Undergraduate industrial placements in the pharmaceutical industry

Undergraduate industrial placements: interactions between academic institutions and companies

The pharmaceutical industry has a history of offering opportunities to a wide range of university students, enabling them to work in the front-line of the industry during their degree.

Typically, university students take 6 months to 1 year out of their course to apply what they have learnt in class to solving real-world problems. Apart from taking a sandwich year in industry, a number of undergraduate students carry out shorter placements during their summer holidays.

Undergraduate placements allow students to develop practical and technical skills with one of the UK's leading pharmaceutical companies, which can often lay the groundwork for future careers. By offering opportunities to a wide range of talents, pharmaceutical companies also ensure that young people are developing essential skills for the industry.

1 year in industry
Most undergraduates spent 1 year in industrial setting

In the latest ABPI Industry/Academia Links Survey (15 companies), >90% of undergraduate placements were 1 year in duration, with 5% lasting more than 1 year and the remainder being less than 6 months.

The pharmaceutical industry offers opportunities in increasing number of business areas

The latest ABPI Industry/Academia Links Survey reported over 599 university students from more than 51 academic institutions conducted a placement in the industry. Around half gained skills and experience in pre-clinical research & development (R&D), where they explored the mechanism behind drug and disease with state-of-the-art equipment.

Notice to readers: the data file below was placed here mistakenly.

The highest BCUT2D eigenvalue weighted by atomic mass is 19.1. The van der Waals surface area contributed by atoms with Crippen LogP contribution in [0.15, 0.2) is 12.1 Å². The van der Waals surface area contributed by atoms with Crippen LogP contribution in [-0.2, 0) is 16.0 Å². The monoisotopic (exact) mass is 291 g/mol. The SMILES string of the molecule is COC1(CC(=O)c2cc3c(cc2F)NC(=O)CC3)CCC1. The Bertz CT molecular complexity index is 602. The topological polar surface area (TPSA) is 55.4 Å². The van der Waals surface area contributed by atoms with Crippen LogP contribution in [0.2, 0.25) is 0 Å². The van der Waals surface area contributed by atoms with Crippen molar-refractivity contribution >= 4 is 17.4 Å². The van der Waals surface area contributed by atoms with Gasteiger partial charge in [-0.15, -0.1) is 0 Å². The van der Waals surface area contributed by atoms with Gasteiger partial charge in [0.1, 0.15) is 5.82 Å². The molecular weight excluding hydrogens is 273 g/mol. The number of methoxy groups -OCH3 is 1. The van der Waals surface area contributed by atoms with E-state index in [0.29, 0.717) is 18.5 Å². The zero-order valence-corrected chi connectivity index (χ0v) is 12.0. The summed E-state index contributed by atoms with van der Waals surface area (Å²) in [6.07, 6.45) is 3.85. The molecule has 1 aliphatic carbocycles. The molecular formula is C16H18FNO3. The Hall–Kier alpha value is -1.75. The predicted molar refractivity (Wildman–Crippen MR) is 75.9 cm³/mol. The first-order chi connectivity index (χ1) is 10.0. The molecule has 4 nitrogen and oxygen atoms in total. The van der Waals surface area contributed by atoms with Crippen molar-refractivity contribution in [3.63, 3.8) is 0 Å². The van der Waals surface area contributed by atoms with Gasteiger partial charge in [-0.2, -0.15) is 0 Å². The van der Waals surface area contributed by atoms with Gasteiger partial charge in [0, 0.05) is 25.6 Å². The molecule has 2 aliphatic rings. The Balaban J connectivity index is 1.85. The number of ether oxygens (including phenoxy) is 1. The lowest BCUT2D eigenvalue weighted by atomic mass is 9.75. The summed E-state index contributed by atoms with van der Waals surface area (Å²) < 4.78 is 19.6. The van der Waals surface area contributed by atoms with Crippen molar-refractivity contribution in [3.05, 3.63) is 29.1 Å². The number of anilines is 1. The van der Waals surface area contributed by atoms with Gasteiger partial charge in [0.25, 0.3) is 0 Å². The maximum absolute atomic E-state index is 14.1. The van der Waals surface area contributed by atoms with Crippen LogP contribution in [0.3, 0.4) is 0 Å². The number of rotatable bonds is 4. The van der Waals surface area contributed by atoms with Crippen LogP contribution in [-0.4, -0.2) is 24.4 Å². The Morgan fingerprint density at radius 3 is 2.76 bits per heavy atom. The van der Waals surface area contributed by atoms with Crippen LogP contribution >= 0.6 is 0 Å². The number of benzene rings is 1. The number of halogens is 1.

In the latest ABPI survey, R&D accounts for 48% of all undergraduate placements, similar to the R&D proportion since 2013. ‘Other R&D’ in the graph below accounts for R&D placements with unknown clinical classification.

Half R&D, half other areas
The pharmaceutical industry is a great place for placements in both R&D and other business areas

Diverse roles
Most popular roles in the latest survey include supply chain, regulatory, marketing, and communication

However, not all placements in leading pharmaceutical companies involve wearing a white coat and working at lab benches. To make medicines that cure disease, and ensure that medicines are appropriately tested, manufactured, priced, delivered, and monitored, the pharmaceutical industry needs talent from a wide range of disciplines.

In the latest ABPI survey, there has been an increasing number of students developing skills in business areas such as supply chain (0% in 2017 to 14.4% in 2019), regulatory (0.7% in 2017 to 5.7% in 2019), marketing (2.5% in 2017 to 5.7% in 2019), and communication (1.5% in 2017 to 3.0% in 2019). Interestingly, the number of placements in information technology (IT) dropped from 15.5% in 2017 to 2.8% in 2019.

Links between the pharmaceutical industry and academia throughout the UK

The pharmaceutical industry in the UK offers opportunities for a diverse range of students enrolled at academic institutions located throughout the UK.